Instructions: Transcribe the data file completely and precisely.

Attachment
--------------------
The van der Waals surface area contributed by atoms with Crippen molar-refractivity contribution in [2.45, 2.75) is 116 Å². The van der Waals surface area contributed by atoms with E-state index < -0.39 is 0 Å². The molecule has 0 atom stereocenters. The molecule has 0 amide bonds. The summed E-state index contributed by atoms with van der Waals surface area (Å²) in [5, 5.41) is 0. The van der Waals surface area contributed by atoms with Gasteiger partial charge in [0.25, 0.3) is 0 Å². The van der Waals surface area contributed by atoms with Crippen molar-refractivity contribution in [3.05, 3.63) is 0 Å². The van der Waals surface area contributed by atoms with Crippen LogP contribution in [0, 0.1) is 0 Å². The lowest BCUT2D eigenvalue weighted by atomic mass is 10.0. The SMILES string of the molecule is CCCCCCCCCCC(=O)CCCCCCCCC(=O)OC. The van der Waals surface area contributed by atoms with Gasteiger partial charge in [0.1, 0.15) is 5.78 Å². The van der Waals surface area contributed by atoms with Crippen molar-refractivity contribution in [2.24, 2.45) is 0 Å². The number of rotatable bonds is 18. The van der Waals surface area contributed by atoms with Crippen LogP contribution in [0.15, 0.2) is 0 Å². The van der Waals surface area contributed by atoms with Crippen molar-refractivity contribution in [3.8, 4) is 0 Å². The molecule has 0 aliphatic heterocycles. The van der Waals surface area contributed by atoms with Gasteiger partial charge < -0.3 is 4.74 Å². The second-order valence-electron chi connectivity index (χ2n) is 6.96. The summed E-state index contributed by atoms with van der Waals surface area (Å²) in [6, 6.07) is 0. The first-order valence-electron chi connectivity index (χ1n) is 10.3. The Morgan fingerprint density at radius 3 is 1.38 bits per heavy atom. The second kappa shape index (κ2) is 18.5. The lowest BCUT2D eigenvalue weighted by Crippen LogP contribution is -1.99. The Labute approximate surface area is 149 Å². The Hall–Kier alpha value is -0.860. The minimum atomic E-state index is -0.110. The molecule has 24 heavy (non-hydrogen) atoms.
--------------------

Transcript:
The van der Waals surface area contributed by atoms with Crippen molar-refractivity contribution in [2.45, 2.75) is 116 Å². The van der Waals surface area contributed by atoms with E-state index < -0.39 is 0 Å². The molecule has 0 atom stereocenters. The molecule has 0 amide bonds. The summed E-state index contributed by atoms with van der Waals surface area (Å²) in [5, 5.41) is 0. The van der Waals surface area contributed by atoms with Gasteiger partial charge in [0.25, 0.3) is 0 Å². The van der Waals surface area contributed by atoms with Crippen molar-refractivity contribution in [3.05, 3.63) is 0 Å². The van der Waals surface area contributed by atoms with Crippen LogP contribution in [0, 0.1) is 0 Å². The lowest BCUT2D eigenvalue weighted by atomic mass is 10.0. The SMILES string of the molecule is CCCCCCCCCCC(=O)CCCCCCCCC(=O)OC. The van der Waals surface area contributed by atoms with Gasteiger partial charge in [0.1, 0.15) is 5.78 Å². The van der Waals surface area contributed by atoms with Crippen molar-refractivity contribution in [2.24, 2.45) is 0 Å². The number of rotatable bonds is 18. The van der Waals surface area contributed by atoms with Crippen LogP contribution in [0.15, 0.2) is 0 Å². The van der Waals surface area contributed by atoms with Crippen molar-refractivity contribution in [3.8, 4) is 0 Å². The molecule has 0 aliphatic heterocycles. The van der Waals surface area contributed by atoms with Gasteiger partial charge < -0.3 is 4.74 Å². The second-order valence-electron chi connectivity index (χ2n) is 6.96. The summed E-state index contributed by atoms with van der Waals surface area (Å²) in [6, 6.07) is 0. The first-order valence-electron chi connectivity index (χ1n) is 10.3. The Morgan fingerprint density at radius 3 is 1.38 bits per heavy atom. The second kappa shape index (κ2) is 18.5. The lowest BCUT2D eigenvalue weighted by Crippen LogP contribution is -1.99. The Labute approximate surface area is 149 Å². The Hall–Kier alpha value is -0.860. The minimum atomic E-state index is -0.110. The molecule has 24 heavy (non-hydrogen) atoms.